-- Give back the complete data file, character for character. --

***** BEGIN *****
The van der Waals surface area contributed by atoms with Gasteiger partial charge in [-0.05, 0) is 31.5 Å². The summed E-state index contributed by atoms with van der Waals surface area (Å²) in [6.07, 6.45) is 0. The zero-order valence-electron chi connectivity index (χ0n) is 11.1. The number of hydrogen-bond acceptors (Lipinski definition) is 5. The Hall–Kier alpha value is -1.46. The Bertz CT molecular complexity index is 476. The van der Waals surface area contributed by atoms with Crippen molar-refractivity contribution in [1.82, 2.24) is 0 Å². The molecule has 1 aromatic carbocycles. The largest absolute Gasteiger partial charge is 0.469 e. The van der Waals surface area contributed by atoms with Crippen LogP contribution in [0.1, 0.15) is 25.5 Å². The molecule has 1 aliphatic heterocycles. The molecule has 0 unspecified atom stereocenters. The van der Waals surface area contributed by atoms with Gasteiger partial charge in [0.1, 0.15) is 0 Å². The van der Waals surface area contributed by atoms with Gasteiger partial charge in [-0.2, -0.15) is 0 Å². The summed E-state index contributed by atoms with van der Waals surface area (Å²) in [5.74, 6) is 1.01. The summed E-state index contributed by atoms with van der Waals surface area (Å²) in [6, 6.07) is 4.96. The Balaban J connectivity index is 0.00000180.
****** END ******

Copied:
The van der Waals surface area contributed by atoms with Gasteiger partial charge in [-0.05, 0) is 31.5 Å². The summed E-state index contributed by atoms with van der Waals surface area (Å²) in [6.07, 6.45) is 0. The zero-order valence-electron chi connectivity index (χ0n) is 11.1. The number of hydrogen-bond acceptors (Lipinski definition) is 5. The Hall–Kier alpha value is -1.46. The Bertz CT molecular complexity index is 476. The van der Waals surface area contributed by atoms with Crippen molar-refractivity contribution in [1.82, 2.24) is 0 Å². The molecule has 1 aromatic carbocycles. The largest absolute Gasteiger partial charge is 0.469 e. The van der Waals surface area contributed by atoms with Crippen LogP contribution in [0.1, 0.15) is 25.5 Å². The molecule has 1 aliphatic heterocycles. The molecule has 0 unspecified atom stereocenters. The van der Waals surface area contributed by atoms with Gasteiger partial charge in [0.1, 0.15) is 0 Å². The van der Waals surface area contributed by atoms with Gasteiger partial charge in [-0.2, -0.15) is 0 Å². The summed E-state index contributed by atoms with van der Waals surface area (Å²) in [5.74, 6) is 1.01. The summed E-state index contributed by atoms with van der Waals surface area (Å²) in [6, 6.07) is 4.96. The Balaban J connectivity index is 0.00000180.